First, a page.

March 6 question - Whose perspective do you like to write from best, the hero (protagonist) or the villain (antagonist)? And why?

I lean toward the villainous character's mind. Here are three books from the villainous POV that I enjoyed. Interestingly, three are fairy tale re-tellings. I was in an escape phase of my life. What can I say?

Confessions of an Ugly Stepsister is the second novel from Gregory Maguire, the author of Wicked. It tells the tale of Cinderella from the perspective of one of her evil stepsisters. The young Iris (soon to be Cinderella's stepsister) is depicted as a bright girl whose mother is suddenly widowed. Destitute, the mother has to leave their home. She lands in a wealthy tulip merchant's home and, guess what? Love+readjustment of the blended family=all that stepmother, stepsisters drama. It's a book with interesting twists that lead to the happily-ever-after from a new perspective.

Blackhearts is about that infamous pirate Blackbeard. We all know what a rotten, despicable and murderous pirate that guy was. But what if we knew something about his life from another point of view? Nicole Castroman looks into Blackbeard's past and creates a Young Adult tale about Blackbeard as young man in love. I really enjoyed reading this one because it upends all that I thought about Blackbeard, and it explores the social limitations that young Teach struggled against.

I thought Alias Hook was amazing. Imagine Hook as a hunk of a guy who's trying to help a woman from the 50s stay safe. From whom? Why that imp and totally irresponsible Peter Pan, of course. There's a love story with Hook and a very different slant on that naughty Pan boy. 

And then there's Bram's all time favorite, Dracula, isn't there? Coppola's film based on the novel grossed $215 million. I guess people enjoyed seeing Dracula being, well, Dracula. And what about Phantom of the Opera? Gaston Leroux created one of the most charismatic and conflicted characters that came to life again on the stage only a few years ago. The pull of his tortured soul brought people into theaters to see the production not once, but several times. Those villainous tales never grow old and never cease to draw us in.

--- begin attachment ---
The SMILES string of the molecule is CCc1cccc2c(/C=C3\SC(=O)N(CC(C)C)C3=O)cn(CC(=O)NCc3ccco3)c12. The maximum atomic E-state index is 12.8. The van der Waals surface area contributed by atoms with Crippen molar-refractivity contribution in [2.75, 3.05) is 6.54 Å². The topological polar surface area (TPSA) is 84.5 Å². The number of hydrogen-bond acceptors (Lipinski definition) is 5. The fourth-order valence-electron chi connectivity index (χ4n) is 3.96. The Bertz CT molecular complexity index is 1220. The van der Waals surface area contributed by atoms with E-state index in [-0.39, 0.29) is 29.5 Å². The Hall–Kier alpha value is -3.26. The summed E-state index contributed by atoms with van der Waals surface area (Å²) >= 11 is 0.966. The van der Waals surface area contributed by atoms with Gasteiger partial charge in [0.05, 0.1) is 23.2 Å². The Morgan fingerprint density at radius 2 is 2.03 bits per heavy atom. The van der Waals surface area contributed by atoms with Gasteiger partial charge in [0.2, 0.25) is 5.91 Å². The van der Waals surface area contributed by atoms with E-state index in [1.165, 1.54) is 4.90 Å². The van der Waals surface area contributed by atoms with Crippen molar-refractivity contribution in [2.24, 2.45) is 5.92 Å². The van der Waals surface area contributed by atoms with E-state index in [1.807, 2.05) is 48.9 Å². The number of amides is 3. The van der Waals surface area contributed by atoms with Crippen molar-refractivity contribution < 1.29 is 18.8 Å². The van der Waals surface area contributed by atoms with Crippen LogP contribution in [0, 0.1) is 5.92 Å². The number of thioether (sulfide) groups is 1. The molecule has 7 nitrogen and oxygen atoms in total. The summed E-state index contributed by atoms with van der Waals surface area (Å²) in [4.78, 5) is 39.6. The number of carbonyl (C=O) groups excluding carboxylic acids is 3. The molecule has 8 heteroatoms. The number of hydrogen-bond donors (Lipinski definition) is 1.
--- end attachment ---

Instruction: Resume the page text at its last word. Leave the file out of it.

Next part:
We all love/hate the bad guy, right? I've written three books from that side of the literary coin. One's  with my agent and two are published: Double Negative and Sliding on the Edge. I adored my bad boy, Hutch McQueen, and my bad girl, Shawna Stone. I think I found the same empathy for them that I found for Iris and Teach and Hook in those retold fairy tales. 

#IWSG has just been awarded this badge from UK Writers Hub. We're in the top 50 websites for writers! Kudos to the team and all the members who support IWSG and each other.

The WEP winners have been announced! Congratulations to everyone who won and to everyone who entered. You all make this an exciting event. 

Read More About the Anthology

Keep an eye out for the next IWSG anthology. It's headed your way April 30.

Quote of the Month: "The purpose of literature is to turn blood into ink." T.C. Elliot

Now let me ask you this. Have you read any of the books I've mentioned? What is your favorite perspective, hero or villain? And then be sure to stop by the others who are answering this question and see what they have to say.

Monday, February 25, 2019

4 Things Every Novel Should Strive For by @Janice_Hardy

Writing a novel is a huge undertaking. You have to come up with an idea, create characters, develop a setting or even a world, and then you have to find the right turning points for your plot, mix in a theme, avoid adverbs and told prose. With so many moving parts it can be overwhelming, and easy to get wrapped up in the details and miss the bigger picture.

A novel is just interesting people, solving interesting problems, in interesting ways.

How we choose to do that is up to us, and the details that goes into our novels vary widely. Ten writers can use the same idea and create ten different books, because what they consider “interesting” changes from writer to writer. As liberating as this is, it’s also a little scary. It doesn’t give us any guidelines to work with when we start a new novel.

No matter what genre you write, here are four things you can strive for that will help you craft a novel readers want to read.

1. Have an original premise done well.

If you’re a skilled writer, you can take someone else’s idea and do a solid job of writing it (I’m not saying do this, just saying that skill level is only a small part of what makes a good novel). An original premise is much harder to develop, and can be a challenge when folks like me keep saying, “You need a fresh idea” to sell your novel. But to give your novel the best chance of being seen by readers, you want to offer them something them haven’t see hundreds of times before.

However…originality doesn’t necessarily mean coming up with an idea no one has ever seen before. Fresh doesn’t mean unique. Love triangles have been written countless times, but the right love triangle with the right trio of characters still makes readers eager to read the story.

I know this sounds contradictory, and it’s one of those things that frustrates a lot of writers. The old, “Give me something different, but the same” spiel. Just remember, original means your take on an idea. Maybe your love triangle is about three friends, not lovers, which puts a whole new spin on the premise.

2. Create a compelling protagonist who intrigues readers.

Notice I said “intrigues,” not like. While most protagonists are likable, and readers want to know their story and enjoy spending time with them, there are also protagonists who no one would want to hang out with, but are fascinating to watch (Dexter, anyone?).